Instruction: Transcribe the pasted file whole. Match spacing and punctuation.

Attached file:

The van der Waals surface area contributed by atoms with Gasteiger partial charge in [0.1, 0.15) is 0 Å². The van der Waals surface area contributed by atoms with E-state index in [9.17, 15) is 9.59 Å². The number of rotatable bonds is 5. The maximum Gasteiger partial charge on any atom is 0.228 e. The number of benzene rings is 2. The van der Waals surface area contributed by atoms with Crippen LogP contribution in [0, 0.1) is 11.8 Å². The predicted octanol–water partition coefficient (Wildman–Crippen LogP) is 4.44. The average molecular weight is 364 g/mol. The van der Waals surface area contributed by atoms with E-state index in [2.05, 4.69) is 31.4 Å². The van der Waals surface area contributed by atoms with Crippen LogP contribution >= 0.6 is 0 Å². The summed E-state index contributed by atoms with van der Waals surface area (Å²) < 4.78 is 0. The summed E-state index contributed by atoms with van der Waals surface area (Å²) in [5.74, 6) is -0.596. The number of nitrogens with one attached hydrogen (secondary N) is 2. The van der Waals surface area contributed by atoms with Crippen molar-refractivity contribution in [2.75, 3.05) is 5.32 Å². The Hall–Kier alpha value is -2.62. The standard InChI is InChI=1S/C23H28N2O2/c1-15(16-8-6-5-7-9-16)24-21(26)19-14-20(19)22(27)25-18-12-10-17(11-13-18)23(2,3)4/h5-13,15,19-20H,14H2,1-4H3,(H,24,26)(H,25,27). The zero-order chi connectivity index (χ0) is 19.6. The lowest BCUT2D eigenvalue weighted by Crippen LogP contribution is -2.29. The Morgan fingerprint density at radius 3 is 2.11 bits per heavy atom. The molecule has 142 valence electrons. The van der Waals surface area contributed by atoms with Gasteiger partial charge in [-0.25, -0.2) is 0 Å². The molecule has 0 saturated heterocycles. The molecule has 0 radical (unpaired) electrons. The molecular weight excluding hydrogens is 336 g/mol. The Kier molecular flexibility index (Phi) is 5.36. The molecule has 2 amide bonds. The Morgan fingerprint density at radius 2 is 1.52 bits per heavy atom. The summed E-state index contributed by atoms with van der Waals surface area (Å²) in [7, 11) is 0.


The van der Waals surface area contributed by atoms with Gasteiger partial charge in [0.1, 0.15) is 0 Å². The van der Waals surface area contributed by atoms with E-state index in [9.17, 15) is 9.59 Å². The number of rotatable bonds is 5. The maximum Gasteiger partial charge on any atom is 0.228 e. The number of benzene rings is 2. The van der Waals surface area contributed by atoms with Crippen LogP contribution in [0, 0.1) is 11.8 Å². The predicted octanol–water partition coefficient (Wildman–Crippen LogP) is 4.44. The average molecular weight is 364 g/mol. The van der Waals surface area contributed by atoms with E-state index in [2.05, 4.69) is 31.4 Å². The van der Waals surface area contributed by atoms with Crippen LogP contribution >= 0.6 is 0 Å². The summed E-state index contributed by atoms with van der Waals surface area (Å²) < 4.78 is 0. The summed E-state index contributed by atoms with van der Waals surface area (Å²) in [5.74, 6) is -0.596. The number of nitrogens with one attached hydrogen (secondary N) is 2. The van der Waals surface area contributed by atoms with Crippen molar-refractivity contribution in [2.75, 3.05) is 5.32 Å². The Hall–Kier alpha value is -2.62. The standard InChI is InChI=1S/C23H28N2O2/c1-15(16-8-6-5-7-9-16)24-21(26)19-14-20(19)22(27)25-18-12-10-17(11-13-18)23(2,3)4/h5-13,15,19-20H,14H2,1-4H3,(H,24,26)(H,25,27). The zero-order chi connectivity index (χ0) is 19.6. The lowest BCUT2D eigenvalue weighted by Crippen LogP contribution is -2.29. The Morgan fingerprint density at radius 3 is 2.11 bits per heavy atom. The molecule has 142 valence electrons. The van der Waals surface area contributed by atoms with Gasteiger partial charge in [-0.25, -0.2) is 0 Å². The molecule has 0 saturated heterocycles. The molecule has 0 radical (unpaired) electrons. The molecular weight excluding hydrogens is 336 g/mol. The Kier molecular flexibility index (Phi) is 5.36. The molecule has 2 amide bonds. The Morgan fingerprint density at radius 2 is 1.52 bits per heavy atom. The summed E-state index contributed by atoms with van der Waals surface area (Å²) in [7, 11) is 0.